Spring 48: out

Dearest Zann,

The other night I was down at Kayar’s Tavern with my friends Quoon, Ostavon, and Fafafa. We tried to meet once every swing or so, but this was the first time since I had become a Rosolla Guard. Quoon is a gardener; he used to have a roost in the same building as Wande and me. Ostavon, a merchant’s clerk, is an old friend of Quoon’s. And Fafafa had been in the Wallentorp army with me. He now does private soldier work around Crideon.

We had settled on Kayar’s almost a year ago as our favourite place to drink and sing. The beer was good and they had a spellball table, which we sometimes played. And it was about halfway between Ostavon’s roost and ours. Sometimes Wande joined us, and sometimes Ostavon’s wife Geme, and sometimes Quoon’s husband Schrall.

I had just finished telling them about Tharus and his theory of current politics, and they were laughing. “Swans,” Quoon said. “I wish the pisser was right. It might mean more business for me. At most of these lauran manors, they do most of their own gardening. Just walk through the place and the flowers sit up straight and untangle themselves.” I hadn’t told them about what happened to Tharus the next day.

“Old Candur,” Fafafa said, leaning back and sipping. “He’s doing all right?”

“He’s fine. Keeps in training with his swordsmanship. Doesn’t work us too hard. Hasn’t thrown a bucket of paint on anybody yet.”

Fafafa spluttered, and sat up. “I remember that! Gods, that was funny. Hoy, has he brought any other of us Wallentorp blades in?”

“No, just me. Why, do you want to wear the blue and red?”

“No,” he told me seriously. “No, I don’t think that would suit me.”

“Wouldn’t suit me,” Quoon said. “I feel like already spend enough time doing what laurans tell me to do. One way or the other. Nothing against them, of course.”

“Of course,” Fafafa said.

“Understood,” Ostavan said. “Well! I can’t stay too long tonight, my scholars, because Geme hunted out a couple of early snobals today.”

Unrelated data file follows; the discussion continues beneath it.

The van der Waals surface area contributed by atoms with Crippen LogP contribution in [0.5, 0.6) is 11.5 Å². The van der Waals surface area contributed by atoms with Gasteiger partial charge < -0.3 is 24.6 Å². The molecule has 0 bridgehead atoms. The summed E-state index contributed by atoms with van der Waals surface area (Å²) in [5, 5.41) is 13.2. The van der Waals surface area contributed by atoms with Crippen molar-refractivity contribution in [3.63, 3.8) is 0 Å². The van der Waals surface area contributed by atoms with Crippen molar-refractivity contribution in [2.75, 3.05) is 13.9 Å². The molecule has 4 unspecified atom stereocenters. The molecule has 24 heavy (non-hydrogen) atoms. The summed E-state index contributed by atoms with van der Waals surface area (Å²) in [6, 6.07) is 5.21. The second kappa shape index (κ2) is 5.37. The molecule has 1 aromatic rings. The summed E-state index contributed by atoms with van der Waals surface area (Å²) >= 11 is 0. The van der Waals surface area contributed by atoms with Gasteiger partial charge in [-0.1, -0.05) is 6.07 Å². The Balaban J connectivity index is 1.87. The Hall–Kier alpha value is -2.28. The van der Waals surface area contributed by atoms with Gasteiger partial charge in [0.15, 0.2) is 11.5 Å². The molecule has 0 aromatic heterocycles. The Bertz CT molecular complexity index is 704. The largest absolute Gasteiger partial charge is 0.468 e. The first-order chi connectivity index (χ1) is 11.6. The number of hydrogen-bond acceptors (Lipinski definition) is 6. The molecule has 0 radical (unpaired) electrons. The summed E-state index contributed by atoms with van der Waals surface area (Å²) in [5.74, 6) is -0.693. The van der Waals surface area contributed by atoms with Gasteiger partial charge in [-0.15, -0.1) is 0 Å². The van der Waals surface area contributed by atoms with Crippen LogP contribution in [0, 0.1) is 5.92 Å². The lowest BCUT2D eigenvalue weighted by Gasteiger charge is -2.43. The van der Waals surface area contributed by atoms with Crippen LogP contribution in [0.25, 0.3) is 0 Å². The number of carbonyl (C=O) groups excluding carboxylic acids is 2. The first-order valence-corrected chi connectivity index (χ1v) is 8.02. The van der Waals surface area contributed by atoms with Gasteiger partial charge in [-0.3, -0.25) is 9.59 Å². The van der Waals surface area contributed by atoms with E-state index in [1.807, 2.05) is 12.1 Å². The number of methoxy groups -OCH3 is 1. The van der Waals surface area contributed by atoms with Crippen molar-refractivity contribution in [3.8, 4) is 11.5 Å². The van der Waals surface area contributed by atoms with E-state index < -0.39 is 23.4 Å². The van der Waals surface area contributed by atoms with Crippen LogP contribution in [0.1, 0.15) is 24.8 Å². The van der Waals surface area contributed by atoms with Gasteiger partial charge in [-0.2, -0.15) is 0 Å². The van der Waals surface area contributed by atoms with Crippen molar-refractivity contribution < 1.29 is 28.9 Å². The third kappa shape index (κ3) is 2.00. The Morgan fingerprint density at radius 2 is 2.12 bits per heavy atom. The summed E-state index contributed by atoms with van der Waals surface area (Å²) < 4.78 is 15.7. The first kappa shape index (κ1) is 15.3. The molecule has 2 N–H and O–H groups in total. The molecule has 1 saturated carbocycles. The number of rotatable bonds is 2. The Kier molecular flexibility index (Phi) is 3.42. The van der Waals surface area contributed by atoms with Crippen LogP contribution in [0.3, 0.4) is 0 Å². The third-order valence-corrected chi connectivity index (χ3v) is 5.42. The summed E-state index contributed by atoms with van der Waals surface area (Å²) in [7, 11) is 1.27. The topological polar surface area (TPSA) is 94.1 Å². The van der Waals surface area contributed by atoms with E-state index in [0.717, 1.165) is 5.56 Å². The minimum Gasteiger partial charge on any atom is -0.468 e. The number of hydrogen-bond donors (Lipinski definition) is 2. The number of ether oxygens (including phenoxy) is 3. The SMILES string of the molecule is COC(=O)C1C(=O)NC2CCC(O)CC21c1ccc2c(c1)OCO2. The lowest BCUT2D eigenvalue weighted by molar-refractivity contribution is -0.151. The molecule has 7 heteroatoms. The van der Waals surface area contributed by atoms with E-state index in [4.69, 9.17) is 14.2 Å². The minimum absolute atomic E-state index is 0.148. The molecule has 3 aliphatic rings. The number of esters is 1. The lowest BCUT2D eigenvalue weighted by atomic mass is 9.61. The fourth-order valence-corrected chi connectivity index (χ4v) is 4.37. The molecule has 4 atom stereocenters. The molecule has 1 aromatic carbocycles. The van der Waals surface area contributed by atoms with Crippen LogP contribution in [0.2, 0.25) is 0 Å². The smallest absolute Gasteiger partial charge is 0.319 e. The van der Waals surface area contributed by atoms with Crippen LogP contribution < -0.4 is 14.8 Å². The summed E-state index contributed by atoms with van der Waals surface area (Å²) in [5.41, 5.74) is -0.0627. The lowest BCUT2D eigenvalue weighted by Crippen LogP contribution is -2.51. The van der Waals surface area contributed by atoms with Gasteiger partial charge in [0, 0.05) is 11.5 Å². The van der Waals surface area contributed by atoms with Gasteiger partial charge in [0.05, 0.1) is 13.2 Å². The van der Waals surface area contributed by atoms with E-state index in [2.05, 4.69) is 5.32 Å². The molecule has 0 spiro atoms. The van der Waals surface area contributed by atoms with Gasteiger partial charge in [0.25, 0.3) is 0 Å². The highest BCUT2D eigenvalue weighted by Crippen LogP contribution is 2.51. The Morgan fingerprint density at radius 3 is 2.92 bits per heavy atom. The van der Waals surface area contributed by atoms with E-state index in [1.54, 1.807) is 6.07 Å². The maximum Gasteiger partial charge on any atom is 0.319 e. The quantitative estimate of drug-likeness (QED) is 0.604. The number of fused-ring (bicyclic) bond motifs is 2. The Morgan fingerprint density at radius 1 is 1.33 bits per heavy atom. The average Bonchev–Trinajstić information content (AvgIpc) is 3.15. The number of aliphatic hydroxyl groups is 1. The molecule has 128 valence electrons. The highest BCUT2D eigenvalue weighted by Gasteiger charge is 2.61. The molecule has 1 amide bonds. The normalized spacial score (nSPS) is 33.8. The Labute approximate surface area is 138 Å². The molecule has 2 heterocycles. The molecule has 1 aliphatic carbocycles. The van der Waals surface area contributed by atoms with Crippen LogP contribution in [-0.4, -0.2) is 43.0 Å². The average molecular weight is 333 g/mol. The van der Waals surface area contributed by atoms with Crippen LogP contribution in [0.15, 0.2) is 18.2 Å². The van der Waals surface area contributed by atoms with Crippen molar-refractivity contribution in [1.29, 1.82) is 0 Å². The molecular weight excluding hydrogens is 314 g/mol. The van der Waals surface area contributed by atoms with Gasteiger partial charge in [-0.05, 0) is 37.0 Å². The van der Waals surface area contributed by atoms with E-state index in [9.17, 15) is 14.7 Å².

“Ahh, lucky man,” Quoon said. “Schrall and I have a fellow in the market we like to buy from, but he keeps saying, ‘next swing, next swing’.”

“I always wondered,” Fafafa said, “how you two made that work with the snobals.”

Quoon said, “There’s no trick to it. There’s a wife-and-wife couple in the next street that we get together with. They’re good with their knives. And also sometimes we just go to my sister’s family up north. They always have plenty.”

“That sounds nice,” I said, just to say something.

“You and Wande weren’t together last year, right?” Quoon asked. “What did–“

“No, we met right at the start of the winter. Just before you moved out.”

“That’s right, I remember that. Oh, good night, Ostavan.”

Ostavan was standing and pulling on his mantle. “Good night, all three.”

“Remember,” Fafafa said, “don’t eat the rind!” We laughed.

“Listen,” Ostavan answered, “when it comes to snobals, it’s a wonder I don’t have cuts on my tongue from Geme’s knife.”

I grinned, to fit in, and Quoon said, “You know, they’re really not bad if you swallow them whole. Just brush them with the blade…”

Ostavan waved and departed. Fafafa said, “What’s the most you ever ate? I finished four once, and I thought I could see right to the other side.”

“Three and a half, but I always had to share with a lot of other fellows. I saw my nephew eat six small ones once, though. Ybel?”

I had timed a drink of my beer for the end of this question, but they were waiting for my answer. So I swallowed and said, “Ah, I don’t know. Who counts?”

“Oh, big man, doesn’t-even-matter-to-me. Come on. We all count. What is it, three? Two? We won’t think any less of you.”

“Not at all,” Quoon agreed. “We don’t care if you’re a failure as a man. We like you.” Fafafa laughed.

“All right,” I said. “I just didn’t want to embarrass you. Twenty-one.”

Quoon hooted. “Did you store them in someone else’s stomach? You lying piss spigot.”

I drank again, and stood up. “Hoy, if you weren’t ready to believe my answer, I don’t know why you asked the question. Listen, I’m going to to up and sing.” Appropriately, the song written on the penny card I drew was, “That Was a Close One.”




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